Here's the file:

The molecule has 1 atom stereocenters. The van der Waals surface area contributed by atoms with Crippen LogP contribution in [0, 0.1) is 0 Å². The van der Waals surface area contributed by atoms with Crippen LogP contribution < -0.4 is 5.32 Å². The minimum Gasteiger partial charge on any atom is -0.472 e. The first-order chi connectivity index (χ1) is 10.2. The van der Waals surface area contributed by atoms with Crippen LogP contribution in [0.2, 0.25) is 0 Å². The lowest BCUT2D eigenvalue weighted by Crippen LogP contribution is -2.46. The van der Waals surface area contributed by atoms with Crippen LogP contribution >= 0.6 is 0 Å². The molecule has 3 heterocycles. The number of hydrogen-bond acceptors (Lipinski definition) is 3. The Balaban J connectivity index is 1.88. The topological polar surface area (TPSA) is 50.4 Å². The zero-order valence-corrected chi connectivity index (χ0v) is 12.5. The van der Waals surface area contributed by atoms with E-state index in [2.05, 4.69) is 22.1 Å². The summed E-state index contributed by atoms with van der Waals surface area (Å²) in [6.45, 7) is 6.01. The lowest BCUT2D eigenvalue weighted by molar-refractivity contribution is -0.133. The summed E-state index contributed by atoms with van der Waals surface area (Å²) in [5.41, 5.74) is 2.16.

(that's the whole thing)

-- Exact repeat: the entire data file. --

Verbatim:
The molecule has 1 atom stereocenters. The van der Waals surface area contributed by atoms with Crippen LogP contribution in [0, 0.1) is 0 Å². The van der Waals surface area contributed by atoms with Crippen LogP contribution < -0.4 is 5.32 Å². The minimum Gasteiger partial charge on any atom is -0.472 e. The first-order chi connectivity index (χ1) is 10.2. The van der Waals surface area contributed by atoms with Crippen LogP contribution in [0.2, 0.25) is 0 Å². The lowest BCUT2D eigenvalue weighted by Crippen LogP contribution is -2.46. The van der Waals surface area contributed by atoms with Crippen LogP contribution >= 0.6 is 0 Å². The molecule has 3 heterocycles. The number of hydrogen-bond acceptors (Lipinski definition) is 3. The Balaban J connectivity index is 1.88. The topological polar surface area (TPSA) is 50.4 Å². The zero-order valence-corrected chi connectivity index (χ0v) is 12.5. The van der Waals surface area contributed by atoms with E-state index in [2.05, 4.69) is 22.1 Å². The summed E-state index contributed by atoms with van der Waals surface area (Å²) in [6.45, 7) is 6.01. The lowest BCUT2D eigenvalue weighted by molar-refractivity contribution is -0.133. The summed E-state index contributed by atoms with van der Waals surface area (Å²) in [5.41, 5.74) is 2.16.